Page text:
It's odd how perspectives change, from the floor it didn’t look too high. From the top it looked horrifying. Final instructions from Tiny; "Look ahead, fold your arm over your lifejacket, protect your nose and mouth, keep your feet together. Go!" Fears about damaging my neck, having my nostrils flared or doing the splits as I entered the water all disappeared as my stomach hit the roof of my mouth. Splash! Great stuff, what was all the fuss about?

A giant step for mankind...

Just a blur in the air...


People who had started off as strangers only a few hours ago were now put through drills that demanded a certain level of intimacy and confidence not usually experienced even amongst close working colleagues. Squeezing, pushing and pulling on bits of each other whilst swimming in a conga or getting into a liferaft the size of a dinner table, created a real team spirit. I got a great big hug from Tiny [22 stone man mountain] whilst demonstrating the technique of how to rescue a lone survivor. It took my breath away!

Above: Ian demonstrates how to board a liferaft with dignity...

...and without!

The climax of the session was a surprise abandon ship drill. In our temporary absence, the instructors blacked out the pool, set up a cold rain storm and broadcast distracting noise through loudspeakers. We had to act as a team – jumping from the ship’s side, forming up in a circle then swimming in a conga to a liferaft. Entering the liferaft one more time, pulling others on board, breaking out the emergency survival gear and closing down the canopy. All of this was achieved with remarkable efficiency and good spirit.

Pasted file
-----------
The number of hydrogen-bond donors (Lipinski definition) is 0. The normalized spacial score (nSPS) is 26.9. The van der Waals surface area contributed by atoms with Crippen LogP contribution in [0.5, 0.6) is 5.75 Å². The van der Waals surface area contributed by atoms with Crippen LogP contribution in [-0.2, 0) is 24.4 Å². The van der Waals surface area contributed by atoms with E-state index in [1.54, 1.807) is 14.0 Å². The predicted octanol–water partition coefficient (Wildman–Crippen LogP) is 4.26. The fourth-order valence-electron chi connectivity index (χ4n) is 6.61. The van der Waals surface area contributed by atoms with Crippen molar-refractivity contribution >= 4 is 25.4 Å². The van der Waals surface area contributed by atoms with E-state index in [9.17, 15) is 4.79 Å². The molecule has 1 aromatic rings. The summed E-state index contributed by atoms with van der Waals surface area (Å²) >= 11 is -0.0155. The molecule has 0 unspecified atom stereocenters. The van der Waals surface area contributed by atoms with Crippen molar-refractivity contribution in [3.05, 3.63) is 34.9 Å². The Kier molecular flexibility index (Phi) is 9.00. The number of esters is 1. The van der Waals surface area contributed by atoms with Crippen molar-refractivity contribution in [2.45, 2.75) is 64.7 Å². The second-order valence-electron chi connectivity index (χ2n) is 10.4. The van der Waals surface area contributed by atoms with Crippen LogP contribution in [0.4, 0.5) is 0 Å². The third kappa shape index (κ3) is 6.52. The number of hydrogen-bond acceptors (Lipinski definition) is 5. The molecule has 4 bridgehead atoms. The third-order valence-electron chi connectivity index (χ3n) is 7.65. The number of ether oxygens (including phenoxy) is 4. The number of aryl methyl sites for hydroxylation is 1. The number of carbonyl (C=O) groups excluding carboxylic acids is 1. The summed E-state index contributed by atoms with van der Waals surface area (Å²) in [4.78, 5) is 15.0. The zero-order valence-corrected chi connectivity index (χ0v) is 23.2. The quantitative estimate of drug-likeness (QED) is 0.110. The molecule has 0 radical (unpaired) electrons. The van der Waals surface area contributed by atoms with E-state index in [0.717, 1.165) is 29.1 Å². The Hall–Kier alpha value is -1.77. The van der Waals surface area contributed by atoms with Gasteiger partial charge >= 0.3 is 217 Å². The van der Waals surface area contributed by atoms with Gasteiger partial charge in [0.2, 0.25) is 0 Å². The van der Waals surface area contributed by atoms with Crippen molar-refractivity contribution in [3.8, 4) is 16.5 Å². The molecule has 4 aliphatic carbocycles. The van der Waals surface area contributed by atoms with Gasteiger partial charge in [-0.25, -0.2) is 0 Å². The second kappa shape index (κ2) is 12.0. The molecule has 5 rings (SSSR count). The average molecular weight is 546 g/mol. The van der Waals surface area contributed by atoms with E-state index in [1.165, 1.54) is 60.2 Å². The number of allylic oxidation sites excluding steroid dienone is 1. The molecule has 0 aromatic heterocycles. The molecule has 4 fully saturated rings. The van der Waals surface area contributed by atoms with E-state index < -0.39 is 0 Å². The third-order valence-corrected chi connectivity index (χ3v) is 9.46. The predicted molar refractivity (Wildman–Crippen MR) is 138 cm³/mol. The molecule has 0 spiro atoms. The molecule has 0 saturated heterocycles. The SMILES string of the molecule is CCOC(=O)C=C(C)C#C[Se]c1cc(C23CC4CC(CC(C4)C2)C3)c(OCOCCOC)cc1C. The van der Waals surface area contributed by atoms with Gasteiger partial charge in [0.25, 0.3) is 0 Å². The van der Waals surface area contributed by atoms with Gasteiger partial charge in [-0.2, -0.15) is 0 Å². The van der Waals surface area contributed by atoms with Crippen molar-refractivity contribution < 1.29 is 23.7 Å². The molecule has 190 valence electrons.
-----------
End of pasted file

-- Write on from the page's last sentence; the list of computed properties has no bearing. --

On returning to Warsash our day finished with a consideration of what to do with survivors and how to treat possible health problems. I learnt a lot, for example that people can drown without being in water, that hypothermia sets in at a body temperature of 35ºC, that symptoms of hypothermia are slurring of speech, slow physical and mental responses and irritability [sounds like a bad day at work].

I hope that I never have to use the skills learnt but that, if I do, I am confident that my survival chances will be significantly improved. The whole day was very well put together by the instructors at Warsash and was interesting and great fun.


Elena writes...

I had spoken to several people and had been told many stories of what to expect on the Survival at Sea course but the day still held many unexpected surprises.

It all started at 8.30 a.m. on Tuesday 28th of October at Warash Maritime Centre, a particularly cold morning, where I meet up with Ian and another fourteen people on the course. Many of the participants had jobs on cruise liners and will be sailing to the Caribbean and other exotic destinations as I write. I must admit I felt quite jealous and wished I didn’t have to wait more than six months to depart on my own particular sea adventure!

The worst thing (or maybe the best thing) about the course was the expectation of what lay ahead!! (or should I say beneath!). I realise now that in undertaking this course I have inadvertently become a member of a most secret society! I shouldn’t repeat my experience to anyone, especially if they are to do it themselves. But in the interest of national security I feel I can divulge certain information (names and locations may have been changed to protect identities).